Street protest is the vital force for democratic changes

Alexey Navalny should challenge the Kremlin in a more serious way then organising street protests. It leads nowhere and may end badly for the participants, argued journalist Anna Arutunyan. Activist Nikolay Artemenko doesn't agree. For citizens in Russia street protest is the only way to express their disagreement with government policies and meet like-minded people. Change can only come about if this form of political action will be sustained.

by Nikolay Artemenko

After the last mass rally against corruption on June 12, which gathered thousands of people across Russia, a pause in political life has set in. The organizer of the rally and the main fighter against corruption Alexey Navalny is serving a term in prison, new rallies are not announced, and besides, summer is always a period of political calm, both in government and opposition.

protest june 2017It is vitally important to meet like-minded people. Street protest June 12

The prospects for street protest are rather vague. It is obvious that the opposition has no long-term plan of action. You do not need to be a political scientist or genius to understand that after the next Moscow municipal elections in September and a ban for Alexey Navalny to participate in the presidential elections of 2018, a general apathy and, most importantly, a lack of follow up strategy will come over us. This happened after the Bolotnaya protests in 2012, it happened after the recent Duma elections in 2016 and it will happen again.

Citizens have no influence

Russians, even the most committed ones, are gradually beginning to realize that there is nothing in this country they can influence. We must admit that today the citizens of Russia are almost completely excluded from the decision-making process in the country. First and foremost, because elections are not fair and transparent and there are no checks and balances in the branches of power.

Unlike Western democracies, where citizens are involved in decision-making through the electoral process and networks of ngo’s, in Russia the only channel of communication with the authorities is the street. The only possibility for a citizen today to express a different point of view, is go out into the square and publicly declare his disagreement.

Being not alone is vitally important

For an ordinary citizen who sees injustice and lawlessness, it is vitally important to find like-minded people, it is important to see that he is not alone. He doesn’t particularly need to be keen on participating in election campaigns, in socio-political associations, parties or others attributes of political life. The only thing he craves for is to say that he does not agree. And that's where he needs support and constant replenishment, otherwise he will be disappointed or simply leave the country.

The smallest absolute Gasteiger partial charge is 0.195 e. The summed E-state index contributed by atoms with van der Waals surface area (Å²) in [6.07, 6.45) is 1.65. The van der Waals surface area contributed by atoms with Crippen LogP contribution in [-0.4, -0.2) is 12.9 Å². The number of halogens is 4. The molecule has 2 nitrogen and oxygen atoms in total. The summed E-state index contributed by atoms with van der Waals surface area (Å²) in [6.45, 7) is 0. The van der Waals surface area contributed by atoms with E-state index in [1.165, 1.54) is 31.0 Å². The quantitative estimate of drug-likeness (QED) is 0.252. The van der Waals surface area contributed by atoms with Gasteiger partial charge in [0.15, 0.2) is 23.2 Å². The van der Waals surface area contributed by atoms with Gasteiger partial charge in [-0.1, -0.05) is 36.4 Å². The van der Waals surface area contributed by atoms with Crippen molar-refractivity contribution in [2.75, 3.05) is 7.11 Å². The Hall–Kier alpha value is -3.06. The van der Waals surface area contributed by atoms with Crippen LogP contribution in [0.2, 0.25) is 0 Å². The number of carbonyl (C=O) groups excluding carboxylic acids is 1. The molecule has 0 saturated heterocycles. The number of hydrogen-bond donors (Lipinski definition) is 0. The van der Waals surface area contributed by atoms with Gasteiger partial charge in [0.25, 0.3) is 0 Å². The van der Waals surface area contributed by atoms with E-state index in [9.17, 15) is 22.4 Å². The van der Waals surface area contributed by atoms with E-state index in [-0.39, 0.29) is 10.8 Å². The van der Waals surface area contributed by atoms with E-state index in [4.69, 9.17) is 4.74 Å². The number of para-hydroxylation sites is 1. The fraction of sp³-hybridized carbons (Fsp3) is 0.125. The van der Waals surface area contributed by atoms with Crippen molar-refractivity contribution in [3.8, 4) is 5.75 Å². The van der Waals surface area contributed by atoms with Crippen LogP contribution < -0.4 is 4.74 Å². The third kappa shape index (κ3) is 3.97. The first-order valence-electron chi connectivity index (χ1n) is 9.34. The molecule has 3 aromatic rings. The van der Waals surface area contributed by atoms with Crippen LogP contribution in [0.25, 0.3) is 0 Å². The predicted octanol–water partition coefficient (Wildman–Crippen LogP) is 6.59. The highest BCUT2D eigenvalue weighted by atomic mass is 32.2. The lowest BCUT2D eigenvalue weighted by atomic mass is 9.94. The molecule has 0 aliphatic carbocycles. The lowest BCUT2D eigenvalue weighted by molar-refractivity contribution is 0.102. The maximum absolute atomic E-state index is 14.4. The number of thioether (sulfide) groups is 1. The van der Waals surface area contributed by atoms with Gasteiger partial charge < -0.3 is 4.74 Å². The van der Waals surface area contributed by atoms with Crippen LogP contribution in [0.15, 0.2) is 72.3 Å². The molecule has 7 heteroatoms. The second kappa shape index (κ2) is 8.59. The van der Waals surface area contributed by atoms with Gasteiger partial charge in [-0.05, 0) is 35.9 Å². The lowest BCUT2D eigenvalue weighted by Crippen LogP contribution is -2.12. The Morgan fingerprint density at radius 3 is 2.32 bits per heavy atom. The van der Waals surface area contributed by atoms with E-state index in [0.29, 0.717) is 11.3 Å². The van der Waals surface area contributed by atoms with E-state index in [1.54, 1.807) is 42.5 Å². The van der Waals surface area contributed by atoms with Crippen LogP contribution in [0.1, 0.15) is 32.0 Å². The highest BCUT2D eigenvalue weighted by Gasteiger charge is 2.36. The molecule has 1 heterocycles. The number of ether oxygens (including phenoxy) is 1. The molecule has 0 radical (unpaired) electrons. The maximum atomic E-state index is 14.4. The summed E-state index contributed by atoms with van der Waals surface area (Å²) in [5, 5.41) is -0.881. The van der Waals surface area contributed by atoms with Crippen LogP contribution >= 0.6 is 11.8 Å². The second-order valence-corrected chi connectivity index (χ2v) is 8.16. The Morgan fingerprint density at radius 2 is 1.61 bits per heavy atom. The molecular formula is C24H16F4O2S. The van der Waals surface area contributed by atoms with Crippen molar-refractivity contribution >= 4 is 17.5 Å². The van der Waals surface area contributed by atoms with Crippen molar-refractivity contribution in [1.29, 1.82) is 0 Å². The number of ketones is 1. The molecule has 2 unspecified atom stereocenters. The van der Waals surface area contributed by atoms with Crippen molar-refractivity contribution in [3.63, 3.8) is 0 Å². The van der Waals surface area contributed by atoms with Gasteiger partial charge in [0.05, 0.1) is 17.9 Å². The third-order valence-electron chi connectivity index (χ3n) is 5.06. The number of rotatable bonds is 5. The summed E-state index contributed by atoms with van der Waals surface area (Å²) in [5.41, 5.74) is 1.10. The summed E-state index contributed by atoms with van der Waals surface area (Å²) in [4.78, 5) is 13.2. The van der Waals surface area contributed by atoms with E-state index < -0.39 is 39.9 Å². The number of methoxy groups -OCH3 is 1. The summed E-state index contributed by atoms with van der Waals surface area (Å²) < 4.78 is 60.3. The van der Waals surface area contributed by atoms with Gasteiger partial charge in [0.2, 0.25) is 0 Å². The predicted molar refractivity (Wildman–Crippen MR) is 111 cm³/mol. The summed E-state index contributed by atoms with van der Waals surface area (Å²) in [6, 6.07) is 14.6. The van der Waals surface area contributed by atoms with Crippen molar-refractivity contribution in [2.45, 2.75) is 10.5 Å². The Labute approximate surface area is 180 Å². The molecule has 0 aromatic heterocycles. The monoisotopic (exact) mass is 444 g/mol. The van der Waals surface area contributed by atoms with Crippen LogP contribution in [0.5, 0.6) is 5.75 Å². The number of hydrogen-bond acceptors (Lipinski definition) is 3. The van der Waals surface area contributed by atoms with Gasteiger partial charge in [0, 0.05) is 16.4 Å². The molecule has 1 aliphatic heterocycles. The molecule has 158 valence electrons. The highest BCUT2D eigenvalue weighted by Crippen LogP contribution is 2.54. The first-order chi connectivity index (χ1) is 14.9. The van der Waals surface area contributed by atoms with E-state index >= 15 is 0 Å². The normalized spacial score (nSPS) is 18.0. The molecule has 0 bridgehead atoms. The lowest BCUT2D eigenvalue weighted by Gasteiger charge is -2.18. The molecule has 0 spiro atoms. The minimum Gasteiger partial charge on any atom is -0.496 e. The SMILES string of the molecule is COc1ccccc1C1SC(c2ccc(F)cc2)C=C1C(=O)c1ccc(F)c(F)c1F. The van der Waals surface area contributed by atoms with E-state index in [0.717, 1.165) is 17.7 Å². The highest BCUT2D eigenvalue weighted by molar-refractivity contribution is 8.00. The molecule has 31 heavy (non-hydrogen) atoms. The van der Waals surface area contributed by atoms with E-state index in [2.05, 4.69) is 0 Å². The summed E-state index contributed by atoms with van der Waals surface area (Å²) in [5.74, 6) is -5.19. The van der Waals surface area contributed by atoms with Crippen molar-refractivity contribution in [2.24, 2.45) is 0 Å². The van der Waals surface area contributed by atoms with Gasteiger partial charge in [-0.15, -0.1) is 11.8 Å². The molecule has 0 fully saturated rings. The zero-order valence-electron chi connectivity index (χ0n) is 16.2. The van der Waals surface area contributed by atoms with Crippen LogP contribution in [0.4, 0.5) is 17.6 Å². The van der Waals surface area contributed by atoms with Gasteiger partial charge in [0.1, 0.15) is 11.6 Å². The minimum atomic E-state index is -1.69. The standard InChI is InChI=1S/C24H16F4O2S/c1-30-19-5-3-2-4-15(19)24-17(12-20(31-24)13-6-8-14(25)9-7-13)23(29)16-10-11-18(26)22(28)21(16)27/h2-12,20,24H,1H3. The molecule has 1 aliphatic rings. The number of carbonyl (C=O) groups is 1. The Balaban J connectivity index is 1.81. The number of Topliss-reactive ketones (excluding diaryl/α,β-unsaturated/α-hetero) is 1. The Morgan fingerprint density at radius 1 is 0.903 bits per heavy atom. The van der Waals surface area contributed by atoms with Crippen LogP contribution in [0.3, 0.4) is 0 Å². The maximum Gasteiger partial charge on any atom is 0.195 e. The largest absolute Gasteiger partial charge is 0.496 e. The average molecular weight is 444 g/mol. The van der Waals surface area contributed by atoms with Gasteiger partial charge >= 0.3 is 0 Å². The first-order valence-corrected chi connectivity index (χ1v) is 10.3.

People who show up for protests are the engine of change, in their head a light was sparked. If it was only because of this, street protests should be permanent. In the absence of other forms of expressing one's opinion, in the absence of representation of the people in government bodies, the street must become a platform.

Of course, there is a risk that street protests will become monotonous and people will loose interest. But this will be the fault of the opposition leaders, who are not able to keep the flame burning. This problem has deep roots in history: opposition forces being reluctant to unite even in the face of a common cause.

The rallies of March 26, April 29 and June 12 showed that a new protest generation has appeared in Russia, in the age of 15 to 22 years. They were waiting for the moment when, perhaps subconsciously, they realized that this is their country and that they must make a life here.

For a very long time opposition forces neglected youngsters. I remember how we, ten years ago, as leaders of the youth wing of the liberal-democratic Yabloko party in St. Petersburg, hardly rallied 20-30 people to our meetings, despite the fact that we were the most active branch in the country. If the opposition treats young people not as equals but as a marginal social group, nothing good will come from it.

It is important to emphasize that even for the young generation Navalny today is by no means a panacea. Yes, he is a very strong politician and a figure who can unite many thousands of people for rallies, but he is not the only one. An excellent example was the recent rally in Moscow against the demolition of dilapidated flats, which attracted several thousand people, but was organized entirely without the participation of opposition leaders.

Take care of your runway

My feelings are best described by the story of Vasily Sotnik, a simple caretaker of an abandoned runway in a remote taiga in the north of Russia. After the collapse of the Soviet Union, the runway was shut down. Vasily was fired, but he did not quit, and despite the utter uselessness of his actions, for many years he took care of the runway, because he believed one day it would be needed. And that day came after more than 10 years, when an aircraft with one hundred people on board made an emergency descent. If it had not been for this runway, if it were not for Vasily, the plane would have crashed in a forest.

The story teaches us that in order to save the passengers of an airplane in danger, one must constantly clean the runway, even if it seems completely useless. One day this runway will be needed and we should do everything possible to let the plane land safely.

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